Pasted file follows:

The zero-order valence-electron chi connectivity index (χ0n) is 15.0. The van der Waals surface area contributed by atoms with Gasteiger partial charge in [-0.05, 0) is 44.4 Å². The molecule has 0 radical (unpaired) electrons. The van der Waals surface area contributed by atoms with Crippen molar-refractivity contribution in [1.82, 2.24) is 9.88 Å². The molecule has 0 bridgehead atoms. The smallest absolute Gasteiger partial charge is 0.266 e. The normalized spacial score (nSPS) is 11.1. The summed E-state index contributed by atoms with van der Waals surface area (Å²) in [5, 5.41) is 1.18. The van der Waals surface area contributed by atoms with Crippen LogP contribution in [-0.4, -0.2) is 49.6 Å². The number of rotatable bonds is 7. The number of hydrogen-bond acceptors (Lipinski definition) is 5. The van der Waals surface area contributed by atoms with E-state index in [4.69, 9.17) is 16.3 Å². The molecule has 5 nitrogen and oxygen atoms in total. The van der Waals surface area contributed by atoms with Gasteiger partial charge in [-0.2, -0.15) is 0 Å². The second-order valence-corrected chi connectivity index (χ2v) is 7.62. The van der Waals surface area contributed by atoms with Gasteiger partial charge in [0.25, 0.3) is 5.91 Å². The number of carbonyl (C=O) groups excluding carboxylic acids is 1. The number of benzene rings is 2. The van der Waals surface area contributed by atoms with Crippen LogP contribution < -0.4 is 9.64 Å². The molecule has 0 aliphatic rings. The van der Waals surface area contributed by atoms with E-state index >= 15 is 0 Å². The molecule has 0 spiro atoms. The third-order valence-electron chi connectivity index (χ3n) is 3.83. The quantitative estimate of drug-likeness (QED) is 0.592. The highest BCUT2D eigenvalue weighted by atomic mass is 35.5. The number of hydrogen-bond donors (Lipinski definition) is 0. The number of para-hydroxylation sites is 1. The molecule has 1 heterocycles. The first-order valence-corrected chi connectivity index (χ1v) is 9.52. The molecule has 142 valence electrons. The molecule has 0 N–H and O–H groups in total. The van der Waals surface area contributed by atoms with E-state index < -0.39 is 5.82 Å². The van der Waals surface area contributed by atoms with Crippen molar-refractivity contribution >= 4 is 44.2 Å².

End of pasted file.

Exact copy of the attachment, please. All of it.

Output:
The zero-order valence-electron chi connectivity index (χ0n) is 15.0. The van der Waals surface area contributed by atoms with Gasteiger partial charge in [-0.05, 0) is 44.4 Å². The molecule has 0 radical (unpaired) electrons. The van der Waals surface area contributed by atoms with Crippen molar-refractivity contribution in [1.82, 2.24) is 9.88 Å². The molecule has 0 bridgehead atoms. The smallest absolute Gasteiger partial charge is 0.266 e. The normalized spacial score (nSPS) is 11.1. The summed E-state index contributed by atoms with van der Waals surface area (Å²) in [5, 5.41) is 1.18. The van der Waals surface area contributed by atoms with Crippen LogP contribution in [-0.4, -0.2) is 49.6 Å². The number of rotatable bonds is 7. The number of hydrogen-bond acceptors (Lipinski definition) is 5. The van der Waals surface area contributed by atoms with E-state index in [4.69, 9.17) is 16.3 Å². The molecule has 5 nitrogen and oxygen atoms in total. The van der Waals surface area contributed by atoms with Gasteiger partial charge in [-0.2, -0.15) is 0 Å². The second-order valence-corrected chi connectivity index (χ2v) is 7.62. The van der Waals surface area contributed by atoms with Gasteiger partial charge in [0.25, 0.3) is 5.91 Å². The number of carbonyl (C=O) groups excluding carboxylic acids is 1. The number of benzene rings is 2. The van der Waals surface area contributed by atoms with Crippen LogP contribution < -0.4 is 9.64 Å². The molecule has 0 aliphatic rings. The van der Waals surface area contributed by atoms with E-state index >= 15 is 0 Å². The molecule has 0 spiro atoms. The third-order valence-electron chi connectivity index (χ3n) is 3.83. The quantitative estimate of drug-likeness (QED) is 0.592. The highest BCUT2D eigenvalue weighted by atomic mass is 35.5. The number of hydrogen-bond donors (Lipinski definition) is 0. The number of para-hydroxylation sites is 1. The molecule has 1 heterocycles. The first-order valence-corrected chi connectivity index (χ1v) is 9.52. The molecule has 142 valence electrons. The molecule has 0 N–H and O–H groups in total. The van der Waals surface area contributed by atoms with E-state index < -0.39 is 5.82 Å². The van der Waals surface area contributed by atoms with Crippen molar-refractivity contribution >= 4 is 44.2 Å².